The British Government has been a large borrower on account of the war expenditure in South Africa and China. In February 11,000,0007, in 3 per cent. Exchequer Bonds, redeemable at par on December 7, 1905, were allotted at an average price of 971. 58. 4d. per 1001. At the end of the financial year 1900-1 the Government recognized the advisability of borrowing upon a more permanent form of security than Treasury Bills, Exchequer Bonds and Ten-year War Loans. Issues of this kind at short intervals deplete the floating cash of the money market, and are more expensive than a security for which the public can subscribe freely. In April, therefore, 60,000,0001. in Consols were created. This issue, which was made at 941, and thus produced 56,700,0001., was a success. Half of the amount was offered to the public and the rest disposed of privately as follows: 11,000,0001. to Messrs. N. M. Rothschild & Sons, 10,000,0001. to Messrs. J. S. Morgan & Co.

a London branch of the American house of J. P. Morgan & Co.), and 9,000,0001. to the Bank of England. At first the issue was popular, but later on public opinion turned against Consols altogether, probably because the rate of interest will be reduced to 24 per cent. in April, 1903. A good many realisations took place, and on July 15 business was done in Consols at 91, the lowest price recorded since their conversion

by Lord Goschen. By the end of the year they had recovered to 941. The great fall which has taken place in the value of this important security during the past three years is due partly to the suspension of the sinking fund and partly to the Government's borrowings for war purposes. India was also a borrower in London, and an unsuccessful one. The fault was less with the advisers of the Indian Government than with fortune, An issue of 3,000,0001. in India 3 per cent. Stock was made on July 11, and that day happened to witness a collapse in the American Railroad market as well as a heavy fall in Consols. The result was failure. An amount of 709,500i. was allotted and the remainder was withdrawn.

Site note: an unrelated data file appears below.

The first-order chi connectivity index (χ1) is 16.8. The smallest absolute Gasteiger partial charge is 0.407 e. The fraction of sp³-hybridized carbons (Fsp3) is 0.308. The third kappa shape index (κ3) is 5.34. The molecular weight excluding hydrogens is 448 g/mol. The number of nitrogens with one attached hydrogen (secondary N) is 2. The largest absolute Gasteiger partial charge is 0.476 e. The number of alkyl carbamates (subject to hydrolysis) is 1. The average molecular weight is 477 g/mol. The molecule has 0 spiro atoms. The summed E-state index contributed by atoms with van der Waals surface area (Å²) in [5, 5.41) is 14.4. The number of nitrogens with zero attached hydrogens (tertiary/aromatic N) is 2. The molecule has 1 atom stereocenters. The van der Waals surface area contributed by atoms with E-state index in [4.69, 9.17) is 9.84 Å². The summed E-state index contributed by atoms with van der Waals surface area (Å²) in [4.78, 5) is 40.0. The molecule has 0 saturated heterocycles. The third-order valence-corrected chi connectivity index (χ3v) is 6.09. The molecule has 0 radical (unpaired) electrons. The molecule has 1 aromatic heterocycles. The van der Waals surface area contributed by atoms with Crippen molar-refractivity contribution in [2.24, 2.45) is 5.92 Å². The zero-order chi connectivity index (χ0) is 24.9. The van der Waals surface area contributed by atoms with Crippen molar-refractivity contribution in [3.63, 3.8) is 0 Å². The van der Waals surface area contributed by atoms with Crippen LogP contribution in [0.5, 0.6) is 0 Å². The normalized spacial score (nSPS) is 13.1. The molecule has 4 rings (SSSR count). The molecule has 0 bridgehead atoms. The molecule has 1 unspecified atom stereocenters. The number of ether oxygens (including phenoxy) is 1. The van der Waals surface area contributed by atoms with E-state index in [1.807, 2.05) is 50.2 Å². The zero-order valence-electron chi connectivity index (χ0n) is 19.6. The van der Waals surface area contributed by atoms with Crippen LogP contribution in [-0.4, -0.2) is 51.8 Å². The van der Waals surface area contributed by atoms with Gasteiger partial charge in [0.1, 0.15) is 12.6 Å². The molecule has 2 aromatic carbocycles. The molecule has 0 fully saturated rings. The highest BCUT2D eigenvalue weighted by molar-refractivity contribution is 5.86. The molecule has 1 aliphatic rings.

In contrast with the accidental failure of India has been the marked success of Colonial loans. Indeed, Colonial loans -whatever may be said against them from the point of view of the true interests of the Colonies—have been one of the features of the year. In December, 1900, the British Treasury published the conditions under which the various Colonial securities might become available to trustees under the Colonial Stock Act. By the end of 1901 Canada, Natal, New Zealand, and all the Australian States except South Australia had complied with the conditions, and their inscribed stocks consequently were added to the Trustee List. Most of them also appeared as borrowers on 3 per cent. Stock at prices which varied from 91 to 94. These issues were popular with investors, who saw in them a means of getting substantially more than 3 per cent. per annum, together with good security.

British Railways have not been, by any means, in a flourishing condition. Coal and other materials were very high in price during the last half of 1900 and the first half of 1901, and it was hoped that there would have been a material improvement during the second half of 1901. But although coal was cheaper, yet traffic receipts were in many cases less and other expenses were higher. Altogether, 1901 has been hardly a better railway year than 1900, which was one of the worst of recent years. The only really successful lines have been the underground electric railways in London—or “tubes” as they are popularly called. One line in particular--the Central London -has taken so much traffic from the Metropolitan and Metropolitan District Companies that it has been decided to equip these railways for electric traction as soon as possible. There is, unfortunately, a good deal of friction between the boards of the old Underground Railways, which, it is feared, will seriously delay their electrical equipment. The capital for the Metropolitan District Company is being found by an American syndicate, of which Mr. Yerkes is the head.